Rights on the mind

As regular readers of this column know, the issue of the civil rights of citizens during this time of COVID-19 has been an examined subject.

Going back a couple of weeks, this column spoke about some of the legal issues that have emerged with the sociological limitations put in place. At the same time, a discussion ensued with a friend of mine, delving into these issues a bit more.

They were interesting discussions. He being a Lawyer and I being a Political Scientist by education proved that while we understand that society needs to have these limits put on it now, there was agreement that, indeed, the Constitution of the United States does not simply get put to the side just because of a pandemic virus.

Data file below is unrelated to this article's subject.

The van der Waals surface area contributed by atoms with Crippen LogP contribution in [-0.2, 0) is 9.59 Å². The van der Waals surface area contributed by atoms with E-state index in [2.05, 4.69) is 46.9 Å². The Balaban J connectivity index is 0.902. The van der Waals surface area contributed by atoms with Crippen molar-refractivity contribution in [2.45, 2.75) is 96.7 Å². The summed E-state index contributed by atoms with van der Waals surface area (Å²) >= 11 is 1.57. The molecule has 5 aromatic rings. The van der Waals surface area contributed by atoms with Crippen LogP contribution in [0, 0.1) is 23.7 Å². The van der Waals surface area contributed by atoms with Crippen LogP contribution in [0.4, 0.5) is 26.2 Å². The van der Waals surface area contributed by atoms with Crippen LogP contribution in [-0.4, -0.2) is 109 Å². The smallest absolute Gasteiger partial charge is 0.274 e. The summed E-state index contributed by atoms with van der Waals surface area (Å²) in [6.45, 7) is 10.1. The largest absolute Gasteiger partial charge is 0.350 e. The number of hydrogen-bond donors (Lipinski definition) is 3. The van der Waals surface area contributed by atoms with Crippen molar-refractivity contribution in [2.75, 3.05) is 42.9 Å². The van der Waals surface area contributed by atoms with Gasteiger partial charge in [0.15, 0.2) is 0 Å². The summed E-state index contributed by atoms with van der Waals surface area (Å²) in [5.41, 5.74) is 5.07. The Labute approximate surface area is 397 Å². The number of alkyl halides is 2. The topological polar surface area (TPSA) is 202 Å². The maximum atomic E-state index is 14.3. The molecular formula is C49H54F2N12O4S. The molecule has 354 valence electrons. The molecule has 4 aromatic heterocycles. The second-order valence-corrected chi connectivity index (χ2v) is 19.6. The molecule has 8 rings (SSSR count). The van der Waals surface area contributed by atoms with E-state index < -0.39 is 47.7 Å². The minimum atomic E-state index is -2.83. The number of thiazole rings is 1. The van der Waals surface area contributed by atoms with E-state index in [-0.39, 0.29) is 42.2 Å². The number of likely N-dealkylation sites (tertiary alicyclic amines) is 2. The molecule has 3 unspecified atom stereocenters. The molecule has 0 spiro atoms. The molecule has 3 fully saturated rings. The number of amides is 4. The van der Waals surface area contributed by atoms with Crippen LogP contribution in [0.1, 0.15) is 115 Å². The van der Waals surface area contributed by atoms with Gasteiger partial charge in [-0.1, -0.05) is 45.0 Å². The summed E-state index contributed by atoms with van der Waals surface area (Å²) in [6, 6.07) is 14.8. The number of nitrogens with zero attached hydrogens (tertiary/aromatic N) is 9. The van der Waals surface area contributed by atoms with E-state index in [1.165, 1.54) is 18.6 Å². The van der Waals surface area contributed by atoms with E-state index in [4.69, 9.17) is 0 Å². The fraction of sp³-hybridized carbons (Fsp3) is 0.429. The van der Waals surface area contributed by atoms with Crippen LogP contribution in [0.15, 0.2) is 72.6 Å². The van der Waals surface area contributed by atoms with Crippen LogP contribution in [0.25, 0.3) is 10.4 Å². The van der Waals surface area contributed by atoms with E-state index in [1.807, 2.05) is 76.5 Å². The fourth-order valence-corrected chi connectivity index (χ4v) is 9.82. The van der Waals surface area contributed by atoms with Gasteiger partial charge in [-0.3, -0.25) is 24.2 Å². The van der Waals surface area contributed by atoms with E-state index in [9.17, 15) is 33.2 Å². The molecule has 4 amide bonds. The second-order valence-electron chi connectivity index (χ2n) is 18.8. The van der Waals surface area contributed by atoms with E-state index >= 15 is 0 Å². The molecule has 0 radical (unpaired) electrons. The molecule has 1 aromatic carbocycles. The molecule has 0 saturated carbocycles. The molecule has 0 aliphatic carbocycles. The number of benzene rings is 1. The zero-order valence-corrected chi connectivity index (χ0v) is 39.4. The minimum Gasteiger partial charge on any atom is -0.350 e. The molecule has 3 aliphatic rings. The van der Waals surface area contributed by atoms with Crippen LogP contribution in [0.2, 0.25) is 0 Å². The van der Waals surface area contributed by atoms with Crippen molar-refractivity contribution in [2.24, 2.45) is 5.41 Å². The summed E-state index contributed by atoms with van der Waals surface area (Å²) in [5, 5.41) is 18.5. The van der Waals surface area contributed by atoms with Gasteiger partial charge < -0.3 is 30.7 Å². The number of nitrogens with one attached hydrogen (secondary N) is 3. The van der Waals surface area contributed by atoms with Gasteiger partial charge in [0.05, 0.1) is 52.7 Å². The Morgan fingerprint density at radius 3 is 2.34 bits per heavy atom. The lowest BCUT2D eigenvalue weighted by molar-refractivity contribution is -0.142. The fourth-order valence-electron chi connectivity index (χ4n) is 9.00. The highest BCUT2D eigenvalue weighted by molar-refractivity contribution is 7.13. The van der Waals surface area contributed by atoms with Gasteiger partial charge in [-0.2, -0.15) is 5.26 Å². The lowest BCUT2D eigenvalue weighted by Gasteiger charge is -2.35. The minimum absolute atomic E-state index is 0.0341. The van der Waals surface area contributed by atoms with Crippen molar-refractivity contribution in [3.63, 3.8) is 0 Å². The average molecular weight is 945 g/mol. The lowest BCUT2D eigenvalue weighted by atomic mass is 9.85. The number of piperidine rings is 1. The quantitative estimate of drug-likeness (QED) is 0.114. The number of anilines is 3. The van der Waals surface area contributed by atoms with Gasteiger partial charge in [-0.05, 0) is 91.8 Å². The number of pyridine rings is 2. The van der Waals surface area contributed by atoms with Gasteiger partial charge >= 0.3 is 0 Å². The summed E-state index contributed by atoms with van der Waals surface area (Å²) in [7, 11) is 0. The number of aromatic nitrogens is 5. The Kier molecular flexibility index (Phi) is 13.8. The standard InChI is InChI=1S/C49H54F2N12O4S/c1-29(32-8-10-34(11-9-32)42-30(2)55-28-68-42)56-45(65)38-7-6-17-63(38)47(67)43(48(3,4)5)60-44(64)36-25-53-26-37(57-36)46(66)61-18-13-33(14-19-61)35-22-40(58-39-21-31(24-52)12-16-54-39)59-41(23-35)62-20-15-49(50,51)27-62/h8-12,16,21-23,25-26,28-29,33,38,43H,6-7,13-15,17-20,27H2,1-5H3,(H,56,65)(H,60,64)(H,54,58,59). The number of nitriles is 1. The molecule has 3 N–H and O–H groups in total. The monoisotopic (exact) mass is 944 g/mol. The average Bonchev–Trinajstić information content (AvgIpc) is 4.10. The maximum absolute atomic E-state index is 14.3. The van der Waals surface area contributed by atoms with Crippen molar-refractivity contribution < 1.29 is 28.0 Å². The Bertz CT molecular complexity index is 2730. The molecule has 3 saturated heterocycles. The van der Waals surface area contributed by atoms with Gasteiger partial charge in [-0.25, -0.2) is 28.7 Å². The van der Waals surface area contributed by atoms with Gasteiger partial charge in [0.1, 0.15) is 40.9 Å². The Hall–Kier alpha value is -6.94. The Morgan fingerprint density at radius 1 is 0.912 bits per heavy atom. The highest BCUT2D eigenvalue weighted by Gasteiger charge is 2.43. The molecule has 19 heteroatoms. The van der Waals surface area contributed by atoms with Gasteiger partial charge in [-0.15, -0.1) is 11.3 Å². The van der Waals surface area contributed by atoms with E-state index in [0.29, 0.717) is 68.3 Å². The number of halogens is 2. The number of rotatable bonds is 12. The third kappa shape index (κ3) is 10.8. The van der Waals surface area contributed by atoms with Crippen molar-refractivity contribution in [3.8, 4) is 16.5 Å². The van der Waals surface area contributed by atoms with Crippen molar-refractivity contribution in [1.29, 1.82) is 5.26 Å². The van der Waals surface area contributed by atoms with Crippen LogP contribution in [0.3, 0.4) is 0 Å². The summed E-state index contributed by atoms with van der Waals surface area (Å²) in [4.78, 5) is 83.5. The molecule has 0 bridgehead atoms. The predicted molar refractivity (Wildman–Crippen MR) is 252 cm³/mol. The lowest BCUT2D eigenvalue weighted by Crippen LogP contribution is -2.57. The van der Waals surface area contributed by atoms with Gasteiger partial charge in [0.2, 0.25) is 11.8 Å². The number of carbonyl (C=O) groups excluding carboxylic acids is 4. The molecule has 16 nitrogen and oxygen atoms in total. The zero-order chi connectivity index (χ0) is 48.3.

It would turn out that our discussions were not the only ones happening on this issue. In fact, top people in the field of law were also talking about it.

This came to fruition on Monday, March 30, when it was shared with me a message from Hawaii State Bar Association President P. Gregory Frey, in which he told his members:

“Government attorneys play a significant role in advising their clients how to combat COVID-19 and how to continue to protect civil liberties in this restricted environment. Legal service providers like Legal Aid Society of Hawaii continue to service their clients every day (remotely or otherwise) and through the innovative use of IT. Mediators and arbitrators continue to move cases along remotely subject to party/counsel agreement(s) to proceed (and existing governmental mandates/orders)”.

Hawaii State Bar Assn.

As our nation continues to go down the rabbit hole of new restrictions that upturn lives for the sake of killing a virus, keep in mind once again that civil rights still exist. As mentioned before, the Constitution does not simply disappear just because we are fighting a virus.